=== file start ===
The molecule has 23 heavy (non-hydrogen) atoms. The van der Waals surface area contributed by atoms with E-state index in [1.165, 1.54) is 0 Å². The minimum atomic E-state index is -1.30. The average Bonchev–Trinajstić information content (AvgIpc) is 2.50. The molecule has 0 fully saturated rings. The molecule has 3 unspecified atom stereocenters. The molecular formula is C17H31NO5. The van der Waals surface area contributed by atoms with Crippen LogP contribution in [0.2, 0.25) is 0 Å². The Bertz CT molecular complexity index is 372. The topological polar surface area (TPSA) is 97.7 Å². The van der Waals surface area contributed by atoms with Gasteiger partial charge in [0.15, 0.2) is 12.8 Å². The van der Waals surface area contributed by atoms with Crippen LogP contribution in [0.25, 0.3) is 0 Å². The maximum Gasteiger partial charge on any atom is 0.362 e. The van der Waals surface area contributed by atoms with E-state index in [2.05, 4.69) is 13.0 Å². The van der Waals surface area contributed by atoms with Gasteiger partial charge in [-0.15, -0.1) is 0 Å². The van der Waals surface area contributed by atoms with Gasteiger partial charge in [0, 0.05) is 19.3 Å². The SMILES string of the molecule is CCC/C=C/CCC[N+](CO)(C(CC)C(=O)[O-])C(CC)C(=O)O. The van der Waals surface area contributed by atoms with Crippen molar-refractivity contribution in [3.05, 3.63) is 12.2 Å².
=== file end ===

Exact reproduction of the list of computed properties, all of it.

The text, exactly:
The molecule has 23 heavy (non-hydrogen) atoms. The van der Waals surface area contributed by atoms with E-state index in [1.165, 1.54) is 0 Å². The minimum atomic E-state index is -1.30. The average Bonchev–Trinajstić information content (AvgIpc) is 2.50. The molecule has 0 fully saturated rings. The molecule has 3 unspecified atom stereocenters. The molecular formula is C17H31NO5. The van der Waals surface area contributed by atoms with Crippen LogP contribution in [0.2, 0.25) is 0 Å². The Bertz CT molecular complexity index is 372. The topological polar surface area (TPSA) is 97.7 Å². The van der Waals surface area contributed by atoms with Gasteiger partial charge in [0.15, 0.2) is 12.8 Å². The van der Waals surface area contributed by atoms with Crippen LogP contribution in [0.25, 0.3) is 0 Å². The maximum Gasteiger partial charge on any atom is 0.362 e. The van der Waals surface area contributed by atoms with E-state index in [2.05, 4.69) is 13.0 Å². The van der Waals surface area contributed by atoms with Gasteiger partial charge in [-0.15, -0.1) is 0 Å². The van der Waals surface area contributed by atoms with Gasteiger partial charge in [0, 0.05) is 19.3 Å². The SMILES string of the molecule is CCC/C=C/CCC[N+](CO)(C(CC)C(=O)[O-])C(CC)C(=O)O. The van der Waals surface area contributed by atoms with Crippen molar-refractivity contribution in [3.05, 3.63) is 12.2 Å².